Thursday, November 9, 2017

Xero and Intuit follow up

Xero recently published its half year report, so it is time to update our figures. The following table summarises the salient metrics:


2014
2015
2016
1H2017
Revenue
143m
207m
295m
187m
COGS
30%
24%
23%
20%
R & D
50%
48%
41%
49%
General
20%
15%
13%
11%
Marketing
75%
72%
56%
38%
Total
175%
159%
133%
118%


Once again, the figures are headed in the right direction. Although the company announced operating cash flow positive, adding in the impact of capitalised R & D still resulted in cash burn of $34m, leaving roughly $84m left in the bank, implying a steady runrate of just over 1 year. 

As a matter of comparison, let's look at Intuit's 2017 metrics:

Revenue USD$5.18 billion up 10% from 2016 (note: XRO growth is much higher)
COGS 15.6% of revenue
R & D 19% of revenue
General 10.7% of revenue
Marketing 27.4% of revenue
Total 72.7% of revenue (versus 74% for 2016)
Operating cashflow= $1.6 billion

The current market cap for XRO is roughly NZ$4.6 billion (a rise of nearly 45% since my last update). Still too rich for my taste. As a matter of comparison, Intuit's market cap is currently USD$39 billion.

Tuesday, November 7, 2017

Pip Watching

Imagine a hypothetical portfolio. This portfolio has a very healthy performance of 15% pa. The volatility/variance of this portfolio is roughly 10% per annum. Despite this, the probability distribution of price moves for any short time periods between one second to one day is just slightly better than 50-50. If an investor is assiduously following the price moves of this portfolio more than once per day, the statistical expectation is not much better than watching the outcome of a flipped coin.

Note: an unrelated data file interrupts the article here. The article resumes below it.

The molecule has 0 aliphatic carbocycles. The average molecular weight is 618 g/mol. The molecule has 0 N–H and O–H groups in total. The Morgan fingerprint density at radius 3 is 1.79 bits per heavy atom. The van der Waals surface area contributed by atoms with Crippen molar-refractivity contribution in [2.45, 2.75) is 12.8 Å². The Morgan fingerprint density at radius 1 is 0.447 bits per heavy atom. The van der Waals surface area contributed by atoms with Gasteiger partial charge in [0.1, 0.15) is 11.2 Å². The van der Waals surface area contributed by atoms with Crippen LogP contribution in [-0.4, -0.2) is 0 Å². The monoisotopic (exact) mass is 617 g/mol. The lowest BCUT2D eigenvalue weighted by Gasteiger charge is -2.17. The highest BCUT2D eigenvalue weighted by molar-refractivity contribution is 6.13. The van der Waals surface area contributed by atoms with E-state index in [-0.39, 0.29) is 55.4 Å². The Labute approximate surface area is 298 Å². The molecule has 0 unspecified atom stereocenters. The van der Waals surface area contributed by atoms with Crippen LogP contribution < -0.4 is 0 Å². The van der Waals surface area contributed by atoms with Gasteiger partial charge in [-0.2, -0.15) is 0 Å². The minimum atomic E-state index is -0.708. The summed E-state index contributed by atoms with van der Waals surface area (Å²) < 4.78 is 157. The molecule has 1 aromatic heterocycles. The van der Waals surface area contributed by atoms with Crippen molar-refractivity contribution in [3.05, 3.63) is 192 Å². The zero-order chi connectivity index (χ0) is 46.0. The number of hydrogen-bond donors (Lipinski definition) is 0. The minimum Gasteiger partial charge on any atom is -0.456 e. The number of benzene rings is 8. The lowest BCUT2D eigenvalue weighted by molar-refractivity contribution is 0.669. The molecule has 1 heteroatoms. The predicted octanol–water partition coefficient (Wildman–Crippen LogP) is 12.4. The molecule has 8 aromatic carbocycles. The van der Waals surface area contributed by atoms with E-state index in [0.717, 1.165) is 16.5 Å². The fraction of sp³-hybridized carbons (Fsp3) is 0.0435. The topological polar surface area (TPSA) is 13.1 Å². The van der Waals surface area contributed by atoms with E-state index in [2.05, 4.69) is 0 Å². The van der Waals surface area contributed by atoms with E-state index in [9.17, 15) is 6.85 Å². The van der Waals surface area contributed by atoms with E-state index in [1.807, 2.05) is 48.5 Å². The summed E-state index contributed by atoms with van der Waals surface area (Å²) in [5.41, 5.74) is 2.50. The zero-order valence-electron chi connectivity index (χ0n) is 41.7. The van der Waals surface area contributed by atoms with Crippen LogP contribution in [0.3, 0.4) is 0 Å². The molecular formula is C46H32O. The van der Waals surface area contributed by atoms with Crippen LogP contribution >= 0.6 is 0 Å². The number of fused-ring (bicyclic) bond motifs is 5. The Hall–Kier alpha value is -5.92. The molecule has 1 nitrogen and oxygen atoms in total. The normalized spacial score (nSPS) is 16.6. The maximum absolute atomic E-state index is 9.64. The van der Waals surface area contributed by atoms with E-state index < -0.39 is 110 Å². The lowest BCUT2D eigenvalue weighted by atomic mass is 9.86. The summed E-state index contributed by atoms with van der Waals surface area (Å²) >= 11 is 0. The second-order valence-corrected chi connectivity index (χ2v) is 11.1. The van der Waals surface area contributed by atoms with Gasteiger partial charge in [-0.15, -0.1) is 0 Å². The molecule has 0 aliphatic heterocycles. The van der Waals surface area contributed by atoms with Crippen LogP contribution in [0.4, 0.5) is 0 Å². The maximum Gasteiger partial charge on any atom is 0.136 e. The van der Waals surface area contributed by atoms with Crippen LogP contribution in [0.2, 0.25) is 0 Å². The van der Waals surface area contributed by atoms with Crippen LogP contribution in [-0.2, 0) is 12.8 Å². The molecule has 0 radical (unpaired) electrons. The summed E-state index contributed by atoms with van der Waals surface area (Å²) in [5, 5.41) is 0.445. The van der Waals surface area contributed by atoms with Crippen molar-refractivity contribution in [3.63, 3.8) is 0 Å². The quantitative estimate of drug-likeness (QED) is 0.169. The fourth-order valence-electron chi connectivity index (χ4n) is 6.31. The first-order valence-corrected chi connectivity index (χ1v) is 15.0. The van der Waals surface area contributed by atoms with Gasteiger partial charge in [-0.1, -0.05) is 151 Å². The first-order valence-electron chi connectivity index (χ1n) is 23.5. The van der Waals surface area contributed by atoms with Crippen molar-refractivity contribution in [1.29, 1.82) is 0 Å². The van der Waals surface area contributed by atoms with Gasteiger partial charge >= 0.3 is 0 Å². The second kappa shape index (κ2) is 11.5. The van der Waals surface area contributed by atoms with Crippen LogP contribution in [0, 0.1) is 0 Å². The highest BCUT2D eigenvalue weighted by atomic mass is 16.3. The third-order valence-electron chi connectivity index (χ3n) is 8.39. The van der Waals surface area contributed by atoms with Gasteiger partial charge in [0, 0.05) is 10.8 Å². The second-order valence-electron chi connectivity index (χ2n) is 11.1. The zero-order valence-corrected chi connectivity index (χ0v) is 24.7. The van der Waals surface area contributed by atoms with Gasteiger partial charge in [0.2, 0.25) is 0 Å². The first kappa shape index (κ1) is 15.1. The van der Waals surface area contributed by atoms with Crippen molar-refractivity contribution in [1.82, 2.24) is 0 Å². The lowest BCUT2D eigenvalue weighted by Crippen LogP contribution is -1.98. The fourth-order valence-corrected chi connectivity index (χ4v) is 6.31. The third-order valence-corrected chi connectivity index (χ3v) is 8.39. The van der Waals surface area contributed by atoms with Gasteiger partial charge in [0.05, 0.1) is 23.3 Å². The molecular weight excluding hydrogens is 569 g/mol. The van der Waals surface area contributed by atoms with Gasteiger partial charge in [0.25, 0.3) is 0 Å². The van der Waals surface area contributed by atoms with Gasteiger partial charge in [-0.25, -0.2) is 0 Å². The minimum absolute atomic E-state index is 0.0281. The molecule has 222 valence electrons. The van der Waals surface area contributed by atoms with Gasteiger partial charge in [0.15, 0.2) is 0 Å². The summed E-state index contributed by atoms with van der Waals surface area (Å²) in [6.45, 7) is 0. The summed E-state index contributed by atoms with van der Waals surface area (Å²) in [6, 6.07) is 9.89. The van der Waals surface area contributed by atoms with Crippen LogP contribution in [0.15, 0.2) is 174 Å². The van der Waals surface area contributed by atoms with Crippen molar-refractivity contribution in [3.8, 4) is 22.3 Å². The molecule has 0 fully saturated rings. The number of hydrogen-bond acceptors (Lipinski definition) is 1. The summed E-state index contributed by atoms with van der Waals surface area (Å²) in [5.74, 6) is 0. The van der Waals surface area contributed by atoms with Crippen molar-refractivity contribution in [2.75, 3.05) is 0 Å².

Various studies have shown that the emotional impact of a loss is nearly 2.5 times the impact of a gain. Accordingly, the consequence of pip watching is net emotional deficit. And the absolute net impact gets bigger with increased frequency of pip watching, and also increased number of portfolio positions.

Bear in mind that 15% pa with 10% variance over a long period of time is a great performing portfolio. This means that a lesser performing portfolio will not be any better for the constant price checker. It may in fact be far worse. Further, there is also a feedback loop in place. The net emotional deficit may feed through into deteriorating performance, which will increase the emotional deficit, leading to a vicious cycle. At the same time, the random nature of punishment and rewards in pip-watching gives rise to addiction similar to the process in gambling. 

The physical consequences of chronic stress from pip watching include high blood pressure, diabetes, hormonal imbalances, possibly brain damage, eye problems and a whole other variety of ailments. An investor that keeps at this bad habit for long periods of time may actually be accumulating money at the expense of health. Wealth, happiness and well-being arise from a well-lived life, not just the bank balance at the end.